Calculating solar radiation using Solar Analyst

One important contribution to the understanding of a landscape is the incoming solar radiation, or insolation, that is available at the surface.  While one could use the global average of 1366 watts/m2, actual values are generally much lower.  On a global scale the controlling variables are the latitude, distance from the sun, and time of year.  At the local level elevation, slope and aspect are major factors in determining the amount of energy available.   You will need ArcGIS version 9.2 or greater with the Spatial Analysis extension.

The Solar Analyst module in ArcGIS can be used to calculate Watt-Hours/meter2 at the surface at the local scale.  Inputs to this process are a digital elevation model (DEM), the latitude of the scene center, and the date and time that you wish to accumulate insolation.  You can specify a portion of a day, or a range of days such as a week or month.

For purposes of this document, we will use the Solar Analyst to accumulate the energy striking the surface for the one hour prior to the acquisition of a Landsat image.  You could then compare the amount of energy available at the surface, to the brightness-temperature derived from the Landsat thermal band.  Alternatively you could adjust the parameters to compare the amount of energy available over a growing season, to the local land cover.

Required inputs

The most important requirement is an accurate, georeferenced DEM dataset.  If you do not have one for your study area, use the DEM FAQ on this site to help you locate one.  Make note of the scene center latitude.   The Solar Analyst module may not determine this automatically when the dataset is opened.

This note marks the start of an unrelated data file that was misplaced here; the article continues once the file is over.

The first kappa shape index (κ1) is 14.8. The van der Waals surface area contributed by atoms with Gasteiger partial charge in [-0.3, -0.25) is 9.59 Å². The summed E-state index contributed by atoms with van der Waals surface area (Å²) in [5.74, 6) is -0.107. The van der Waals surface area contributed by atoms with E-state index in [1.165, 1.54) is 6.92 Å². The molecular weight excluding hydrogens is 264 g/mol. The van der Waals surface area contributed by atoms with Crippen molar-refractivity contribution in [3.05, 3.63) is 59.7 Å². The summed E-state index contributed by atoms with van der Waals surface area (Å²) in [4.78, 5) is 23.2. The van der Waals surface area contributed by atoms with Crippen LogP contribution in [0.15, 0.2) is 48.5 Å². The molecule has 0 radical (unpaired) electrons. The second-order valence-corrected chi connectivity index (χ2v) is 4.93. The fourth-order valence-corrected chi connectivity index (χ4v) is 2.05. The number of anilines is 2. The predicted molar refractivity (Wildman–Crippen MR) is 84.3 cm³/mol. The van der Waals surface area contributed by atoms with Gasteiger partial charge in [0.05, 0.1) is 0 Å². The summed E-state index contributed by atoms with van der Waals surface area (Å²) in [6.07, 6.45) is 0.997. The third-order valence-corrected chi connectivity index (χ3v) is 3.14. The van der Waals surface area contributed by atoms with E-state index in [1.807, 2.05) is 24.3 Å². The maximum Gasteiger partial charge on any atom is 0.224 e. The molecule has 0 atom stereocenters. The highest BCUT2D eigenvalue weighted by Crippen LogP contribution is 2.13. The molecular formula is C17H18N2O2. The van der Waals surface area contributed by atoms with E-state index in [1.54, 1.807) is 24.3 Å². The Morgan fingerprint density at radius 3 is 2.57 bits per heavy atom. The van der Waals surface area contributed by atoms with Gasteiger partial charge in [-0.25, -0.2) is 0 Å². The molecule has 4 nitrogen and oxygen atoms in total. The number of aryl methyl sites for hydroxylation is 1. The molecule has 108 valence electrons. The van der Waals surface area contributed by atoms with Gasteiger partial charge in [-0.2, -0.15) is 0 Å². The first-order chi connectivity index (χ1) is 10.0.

For this example, the other required inputs are the Julian date and the local time of day of image acquisition.  As a reminder, the Julian day of year is simply the sequential number from 1 to 365 (or 366 if a leap year).  You can use the Julian Data Calendar, on the YCEO Lab workstation desktops, to calculate this.  Local time of day is a function of latitude.  The Landsat orbit is designed to cross the equator at approximately noon local time.  An orbit takes approximately 90 minutes, or 45 minutes from pole to pole.  A rough estimate of the local time is fine.

Create new data layers

Begin this process by loading ArcGIS and activating the Spatial Analysis extension if necessary.  Add your DEM to the new empty map.  Open ArcToolbox and select Spatial Analyst Tools | Solar Radiation | Area Solar Radiation.

You will input or adjust the following values:

  • Select the DEM for the Input Raster. 
  • Enter the name WattsTot for the Output global radiation raster. 
  • Latitude should be prefilled from the DEM; if not, enter the latitude of the scene center
  • Set the Sky size/Resolution to 1600
  • For Time configuration select “Within a day”
  • Day number of the year is the Julian date of the image
  • End time is the time of image acquisition derived earlier in Local Solar Time
  • Start time is one hour prior to image acquisition using Local Solar Time.

Note:  This will create a new ArcGRID data layer for the total watts/m2 for the surface.  If you are interested in its two components, direct and diffuse energy, do the following.  Scroll down to the Optional outputs section and click on the down arrow to open this section.  You can create data layers for direct radiation and diffuse radiation using filenames WattsDir and WattsDiff respectively.

There are several radiation parameters that use the default values for a generally clear sky.  These could be modified as part of a future research project, or if the scene conditions warrant a change.  Variables include Transmittivity (0.5) and Diffuse proportion (0.3).  The Uniform Sky model could be changed to the Standard Overcast Sky model.  Also the Zenith and Azimuth divisions have been set to 8.  See the help section of the Area Solar Radiation window in ArcGIS for more information.

After reviewing all of the parameters click OK.  This process may take several hours to complete. When this is finished you will have up to three new ArcGRID layers in your map.  You may want to convert these data to the TIFF format for use in other geospatial software.